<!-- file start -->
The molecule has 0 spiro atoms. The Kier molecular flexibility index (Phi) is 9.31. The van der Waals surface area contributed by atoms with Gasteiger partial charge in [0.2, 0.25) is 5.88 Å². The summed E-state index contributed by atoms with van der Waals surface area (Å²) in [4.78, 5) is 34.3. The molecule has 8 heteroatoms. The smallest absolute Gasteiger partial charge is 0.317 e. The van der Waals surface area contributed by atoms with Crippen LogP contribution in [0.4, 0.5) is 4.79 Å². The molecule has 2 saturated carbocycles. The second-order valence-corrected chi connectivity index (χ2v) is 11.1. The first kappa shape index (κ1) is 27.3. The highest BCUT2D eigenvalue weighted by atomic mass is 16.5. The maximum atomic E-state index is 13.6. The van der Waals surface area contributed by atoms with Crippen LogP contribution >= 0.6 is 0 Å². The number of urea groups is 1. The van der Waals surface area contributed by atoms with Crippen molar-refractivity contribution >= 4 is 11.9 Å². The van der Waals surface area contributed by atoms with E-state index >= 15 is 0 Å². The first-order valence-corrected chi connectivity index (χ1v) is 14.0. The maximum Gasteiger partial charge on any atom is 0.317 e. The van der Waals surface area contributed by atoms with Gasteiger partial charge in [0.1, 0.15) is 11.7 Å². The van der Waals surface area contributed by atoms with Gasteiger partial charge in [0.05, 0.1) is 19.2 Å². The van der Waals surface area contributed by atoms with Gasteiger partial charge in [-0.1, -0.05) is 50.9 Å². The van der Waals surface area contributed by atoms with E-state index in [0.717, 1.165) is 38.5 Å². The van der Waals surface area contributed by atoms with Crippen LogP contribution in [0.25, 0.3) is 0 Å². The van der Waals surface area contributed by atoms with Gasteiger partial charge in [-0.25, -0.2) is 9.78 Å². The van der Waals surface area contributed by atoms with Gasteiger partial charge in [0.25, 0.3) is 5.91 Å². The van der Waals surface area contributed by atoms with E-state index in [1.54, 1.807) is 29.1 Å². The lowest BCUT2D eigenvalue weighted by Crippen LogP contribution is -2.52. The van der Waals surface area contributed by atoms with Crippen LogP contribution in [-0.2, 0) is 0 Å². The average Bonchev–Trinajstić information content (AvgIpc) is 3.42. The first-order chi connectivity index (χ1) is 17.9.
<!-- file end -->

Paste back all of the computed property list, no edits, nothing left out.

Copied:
The molecule has 0 spiro atoms. The Kier molecular flexibility index (Phi) is 9.31. The van der Waals surface area contributed by atoms with Gasteiger partial charge in [0.2, 0.25) is 5.88 Å². The summed E-state index contributed by atoms with van der Waals surface area (Å²) in [4.78, 5) is 34.3. The molecule has 8 heteroatoms. The smallest absolute Gasteiger partial charge is 0.317 e. The van der Waals surface area contributed by atoms with Crippen LogP contribution in [0.4, 0.5) is 4.79 Å². The molecule has 2 saturated carbocycles. The second-order valence-corrected chi connectivity index (χ2v) is 11.1. The first kappa shape index (κ1) is 27.3. The highest BCUT2D eigenvalue weighted by atomic mass is 16.5. The maximum atomic E-state index is 13.6. The van der Waals surface area contributed by atoms with Crippen LogP contribution >= 0.6 is 0 Å². The number of urea groups is 1. The van der Waals surface area contributed by atoms with Crippen molar-refractivity contribution >= 4 is 11.9 Å². The van der Waals surface area contributed by atoms with E-state index >= 15 is 0 Å². The first-order valence-corrected chi connectivity index (χ1v) is 14.0. The maximum Gasteiger partial charge on any atom is 0.317 e. The van der Waals surface area contributed by atoms with Gasteiger partial charge in [0.1, 0.15) is 11.7 Å². The van der Waals surface area contributed by atoms with Gasteiger partial charge in [0.05, 0.1) is 19.2 Å². The van der Waals surface area contributed by atoms with Gasteiger partial charge in [-0.1, -0.05) is 50.9 Å². The van der Waals surface area contributed by atoms with E-state index in [0.717, 1.165) is 38.5 Å². The van der Waals surface area contributed by atoms with Crippen LogP contribution in [0.25, 0.3) is 0 Å². The van der Waals surface area contributed by atoms with Gasteiger partial charge in [-0.25, -0.2) is 9.78 Å². The van der Waals surface area contributed by atoms with Gasteiger partial charge in [0.25, 0.3) is 5.91 Å². The van der Waals surface area contributed by atoms with E-state index in [1.54, 1.807) is 29.1 Å². The lowest BCUT2D eigenvalue weighted by Crippen LogP contribution is -2.52. The van der Waals surface area contributed by atoms with Crippen LogP contribution in [-0.2, 0) is 0 Å². The average Bonchev–Trinajstić information content (AvgIpc) is 3.42. The first-order chi connectivity index (χ1) is 17.9.